Now, I was feeling these things, but I'm not saying my mind didn't occasionally dart back to those bears that were waiting for us at the end of this hike. I asked Jeremiah if he was worried and, no joke, he said, "I've got a plan, and it ends with you taking a picture of me standing with one foot on that bear's head." "Ok," I said laughing. "Do you want to fill me in on the details or you just want to let it be a surprise?" Why do men live life with Braveheart playing in the back of their minds at all times? He says now that he was only kidding--that he wasn't really working out a plan for how he'd handle a wild bear that came upon us when we were unarmed, but I know that man. He was partly kidding, but I'd be willing to bet money he was fantasizing about fighting that bear.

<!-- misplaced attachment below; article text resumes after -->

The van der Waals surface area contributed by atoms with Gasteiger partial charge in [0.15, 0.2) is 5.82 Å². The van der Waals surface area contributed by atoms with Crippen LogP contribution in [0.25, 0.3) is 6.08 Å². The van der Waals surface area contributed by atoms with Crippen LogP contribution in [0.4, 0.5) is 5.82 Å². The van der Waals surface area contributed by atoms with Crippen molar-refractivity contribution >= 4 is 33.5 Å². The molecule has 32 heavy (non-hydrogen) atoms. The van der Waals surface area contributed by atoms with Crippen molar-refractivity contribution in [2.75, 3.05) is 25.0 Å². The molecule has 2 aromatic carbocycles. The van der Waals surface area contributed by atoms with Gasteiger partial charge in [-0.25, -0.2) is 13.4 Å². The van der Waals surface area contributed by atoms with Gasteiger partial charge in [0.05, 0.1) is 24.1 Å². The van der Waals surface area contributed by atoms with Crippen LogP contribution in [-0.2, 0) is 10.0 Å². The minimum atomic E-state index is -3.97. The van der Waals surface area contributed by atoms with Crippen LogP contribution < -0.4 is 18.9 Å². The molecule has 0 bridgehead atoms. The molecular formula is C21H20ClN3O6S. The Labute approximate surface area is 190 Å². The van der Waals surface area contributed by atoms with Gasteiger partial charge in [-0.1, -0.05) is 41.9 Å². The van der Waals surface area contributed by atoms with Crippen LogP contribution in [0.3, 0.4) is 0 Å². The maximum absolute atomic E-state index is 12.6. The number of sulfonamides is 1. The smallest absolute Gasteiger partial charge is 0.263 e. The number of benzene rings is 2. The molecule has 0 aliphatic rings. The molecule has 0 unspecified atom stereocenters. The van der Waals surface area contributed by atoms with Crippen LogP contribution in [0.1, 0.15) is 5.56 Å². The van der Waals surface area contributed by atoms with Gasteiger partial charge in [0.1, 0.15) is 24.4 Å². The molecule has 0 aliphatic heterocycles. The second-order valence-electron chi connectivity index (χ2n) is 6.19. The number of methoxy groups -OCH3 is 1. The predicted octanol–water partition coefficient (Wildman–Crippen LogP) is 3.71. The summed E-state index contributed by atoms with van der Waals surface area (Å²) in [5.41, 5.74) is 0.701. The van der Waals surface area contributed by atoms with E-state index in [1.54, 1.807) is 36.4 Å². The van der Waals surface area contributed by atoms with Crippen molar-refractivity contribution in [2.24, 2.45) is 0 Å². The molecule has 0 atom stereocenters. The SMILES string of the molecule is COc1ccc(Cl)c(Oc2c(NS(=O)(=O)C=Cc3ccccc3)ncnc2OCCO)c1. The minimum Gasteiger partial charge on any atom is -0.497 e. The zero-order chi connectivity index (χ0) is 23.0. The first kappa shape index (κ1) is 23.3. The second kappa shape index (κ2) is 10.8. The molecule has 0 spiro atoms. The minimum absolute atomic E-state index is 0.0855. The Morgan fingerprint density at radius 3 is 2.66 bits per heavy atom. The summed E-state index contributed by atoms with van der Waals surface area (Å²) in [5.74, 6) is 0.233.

We made it to the top, and this was the breathtaking view that was the reward for our efforts. A valley, carved out of the top of a mountain, filled with a profusion of wildflowers and Christmas trees. I caught my breath at the beauty in this dichotomy. Prickly evergreen fir trees, in their rightful home with temperatures around 35 degrees, but then popping out of the grasses at their feet, dainty wildflowers making their own mark on this paradise. Their colors made me think that God must have dipped his paint brush in every color on his palette and flicked his wrist to dash color all over. I just wanted to sit in their midst. I wanted to get lost in I did. And as cheesy as this picture is, I'm going to share it with you.